To some, the raw and unrefined look of Casco Antiguo’s squatter population is an eye sore. To me, there could be no better place to practice some poor hygiene of my own.
You see, the world I came from in the states was one clad of snazzy suits, pungent perfumes and designer shoes. It was one in which styles and fashions spoke volumes about one’s title in life—and perhaps more so about one’s character. Friday’s were sympathetically labeled “casual days” at work: some manager’s idea intended to inspire employees to chill out and don a polo. On other days, lives would be lost over something as simple as a strawberry stain or an elusive wrinkle.
As I walk through the streets of Casco, having successfully escaped the intimidating style standards of the USA, I am welcomed warmly by a new group of colleagues. Granted, these new colleagues don’t hold college degrees or impressive executive titles. They don’t have cute little assistants who order lattes and they don’t babble on Blackberry phones. Hell a lot of them don’t even have teeth. But it is perhaps their humble standing—their modest and unassuming façade—that make me, the once-uptight foreigner, feel entirely at ease.
Take for example my friend Tina. She has three (count ‘em three) teeth! They’re situated all on her top gum and are so loose that they seem to blow in the breeze. Tina’s smiles are endearing: they read of the newspaper headline, New Dental Breakthrough: Less Is Better. One morning, walking past her house, Tina complimented me on the two week-old beard I had been cultivating (which truthfully more resembled a spotty patch of crab grass). “A nice shadow” she called it. “Gracias” I called to Tina, swollen with pride as I combed my mini locks the way masterminds and hippies do before they say something profound. “That t-shirt does wonders for your eyes.”
What about my friend Ramon, who’s wandering eyes and sad face are proof that even God has his days off? Ramon has seven teeth. I met him first when he was shaving out on his porch using the type of old rusted razor that looked to belong in an antique museum. He dunked it in and out of a paper cup, recycling water so hairy that it didn’t even look like water any more—looked more like moist hair paste. It just so happened that when I met Ramon, I hadn’t taken a civilized shower for about three days and the stench oozing from my clothes bore a close resemblance to week-old durian. But Ramon didn’t seem to mind. Maybe it was because Ramon smelled like garbage too and our odors had cancelled each other out like fractions. I don’t know. “Do I smell bad Ramon?” “No” he whispered back, “I’ve smelled worse.” This kind of support helps with my self-confidence.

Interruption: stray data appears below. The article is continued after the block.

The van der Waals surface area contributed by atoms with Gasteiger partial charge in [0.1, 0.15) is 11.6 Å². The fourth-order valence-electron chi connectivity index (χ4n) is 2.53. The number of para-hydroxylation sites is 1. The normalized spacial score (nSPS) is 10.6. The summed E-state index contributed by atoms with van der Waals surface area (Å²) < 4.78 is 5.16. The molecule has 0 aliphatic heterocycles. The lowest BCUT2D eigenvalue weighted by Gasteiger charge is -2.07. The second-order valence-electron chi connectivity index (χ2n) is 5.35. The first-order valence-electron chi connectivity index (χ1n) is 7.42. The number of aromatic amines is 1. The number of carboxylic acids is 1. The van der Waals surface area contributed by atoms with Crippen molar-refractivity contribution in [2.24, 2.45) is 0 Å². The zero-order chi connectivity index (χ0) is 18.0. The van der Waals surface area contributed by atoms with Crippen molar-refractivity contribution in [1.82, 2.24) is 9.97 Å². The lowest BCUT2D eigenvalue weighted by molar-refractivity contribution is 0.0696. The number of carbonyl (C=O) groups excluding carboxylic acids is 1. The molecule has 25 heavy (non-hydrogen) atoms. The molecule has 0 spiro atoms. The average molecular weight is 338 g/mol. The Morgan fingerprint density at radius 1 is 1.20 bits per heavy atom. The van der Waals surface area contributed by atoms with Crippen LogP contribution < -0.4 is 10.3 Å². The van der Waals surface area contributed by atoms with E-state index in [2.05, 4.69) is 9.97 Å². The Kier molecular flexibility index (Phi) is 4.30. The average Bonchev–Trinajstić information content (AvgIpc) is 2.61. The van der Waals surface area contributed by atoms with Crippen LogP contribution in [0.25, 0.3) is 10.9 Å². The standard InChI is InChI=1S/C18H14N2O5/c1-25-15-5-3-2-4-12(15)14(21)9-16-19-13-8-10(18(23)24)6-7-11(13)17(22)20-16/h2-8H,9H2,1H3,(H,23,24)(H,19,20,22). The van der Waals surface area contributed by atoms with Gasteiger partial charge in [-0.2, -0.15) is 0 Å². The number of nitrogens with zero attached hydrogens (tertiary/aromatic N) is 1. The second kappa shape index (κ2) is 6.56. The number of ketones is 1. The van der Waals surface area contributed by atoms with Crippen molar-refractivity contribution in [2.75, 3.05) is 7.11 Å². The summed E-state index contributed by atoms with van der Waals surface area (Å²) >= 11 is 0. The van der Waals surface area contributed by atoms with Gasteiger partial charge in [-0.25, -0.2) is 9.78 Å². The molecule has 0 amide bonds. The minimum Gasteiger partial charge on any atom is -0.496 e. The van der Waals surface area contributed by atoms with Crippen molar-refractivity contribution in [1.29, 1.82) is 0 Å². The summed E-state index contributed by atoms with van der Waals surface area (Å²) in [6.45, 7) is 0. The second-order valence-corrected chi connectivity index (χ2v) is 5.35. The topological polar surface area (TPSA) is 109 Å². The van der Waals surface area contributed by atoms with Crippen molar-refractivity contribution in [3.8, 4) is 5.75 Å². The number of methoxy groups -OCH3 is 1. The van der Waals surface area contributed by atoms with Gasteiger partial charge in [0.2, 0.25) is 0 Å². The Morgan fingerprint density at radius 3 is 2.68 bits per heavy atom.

There are also kids left and right, who run in and out of the streets like possessed mouse-children. Most of them have all their teeth, but some have less. Rarely do they wear shoes, which is precisely the way pictures in J. Crew catalogues suggest we go about our day. Their shirts are stained with the juice of berries, and their little mouse-pants ripped around the knees: the sort of in-vogue fashion nonchalance that Abercrombie has been preaching for years. It is around these children, as with almost all squatters, that I feel most comfortable wearing an old sun-faded t-shirt or a pair of our-of-date sneaks. No one notices my inherent lack of design here.
Some people are put off by the squatters in Casco Antiguo, but I choose to embrace them with smelly, unassumingly open arms. An old oracle friend once told me to always look for something called a silver lining, which I now realize had nothing to do with fashion at all. Having met a lot of the neighborhood squatters and shared with them stories and memories and beer and gum, it’s quite ironic that the many clothing stores in which I once spent searching for that silver lining, could all be replaced by this.